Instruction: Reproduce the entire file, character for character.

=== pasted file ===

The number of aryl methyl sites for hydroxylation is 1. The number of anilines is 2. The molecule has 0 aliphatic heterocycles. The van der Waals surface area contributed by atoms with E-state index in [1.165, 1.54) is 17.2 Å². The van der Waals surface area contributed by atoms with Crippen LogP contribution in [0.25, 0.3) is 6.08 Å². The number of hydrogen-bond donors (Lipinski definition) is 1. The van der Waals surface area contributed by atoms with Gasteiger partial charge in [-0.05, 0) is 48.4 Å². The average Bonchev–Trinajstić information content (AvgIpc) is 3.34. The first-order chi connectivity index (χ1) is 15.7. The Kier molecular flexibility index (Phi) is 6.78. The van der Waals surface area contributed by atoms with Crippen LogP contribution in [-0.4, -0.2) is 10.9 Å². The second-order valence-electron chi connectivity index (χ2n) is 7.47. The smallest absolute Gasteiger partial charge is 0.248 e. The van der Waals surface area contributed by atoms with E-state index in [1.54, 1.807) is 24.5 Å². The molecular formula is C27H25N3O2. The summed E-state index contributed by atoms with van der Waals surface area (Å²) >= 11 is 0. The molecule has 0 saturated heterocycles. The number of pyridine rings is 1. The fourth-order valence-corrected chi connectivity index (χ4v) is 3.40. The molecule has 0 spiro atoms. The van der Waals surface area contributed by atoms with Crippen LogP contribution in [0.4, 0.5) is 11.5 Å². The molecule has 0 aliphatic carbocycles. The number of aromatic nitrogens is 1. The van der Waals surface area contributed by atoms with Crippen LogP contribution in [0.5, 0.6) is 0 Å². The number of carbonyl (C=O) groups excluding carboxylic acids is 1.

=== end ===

The number of aryl methyl sites for hydroxylation is 1. The number of anilines is 2. The molecule has 0 aliphatic heterocycles. The van der Waals surface area contributed by atoms with E-state index in [1.165, 1.54) is 17.2 Å². The van der Waals surface area contributed by atoms with Crippen LogP contribution in [0.25, 0.3) is 6.08 Å². The number of hydrogen-bond donors (Lipinski definition) is 1. The van der Waals surface area contributed by atoms with Gasteiger partial charge in [-0.05, 0) is 48.4 Å². The average Bonchev–Trinajstić information content (AvgIpc) is 3.34. The first-order chi connectivity index (χ1) is 15.7. The Kier molecular flexibility index (Phi) is 6.78. The van der Waals surface area contributed by atoms with Crippen LogP contribution in [-0.4, -0.2) is 10.9 Å². The second-order valence-electron chi connectivity index (χ2n) is 7.47. The smallest absolute Gasteiger partial charge is 0.248 e. The van der Waals surface area contributed by atoms with E-state index in [1.54, 1.807) is 24.5 Å². The molecular formula is C27H25N3O2. The summed E-state index contributed by atoms with van der Waals surface area (Å²) >= 11 is 0. The molecule has 0 saturated heterocycles. The number of pyridine rings is 1. The fourth-order valence-corrected chi connectivity index (χ4v) is 3.40. The molecule has 0 spiro atoms. The van der Waals surface area contributed by atoms with Crippen LogP contribution in [0.4, 0.5) is 11.5 Å². The molecule has 0 aliphatic carbocycles. The number of aromatic nitrogens is 1. The van der Waals surface area contributed by atoms with Crippen LogP contribution in [0.5, 0.6) is 0 Å². The number of carbonyl (C=O) groups excluding carboxylic acids is 1.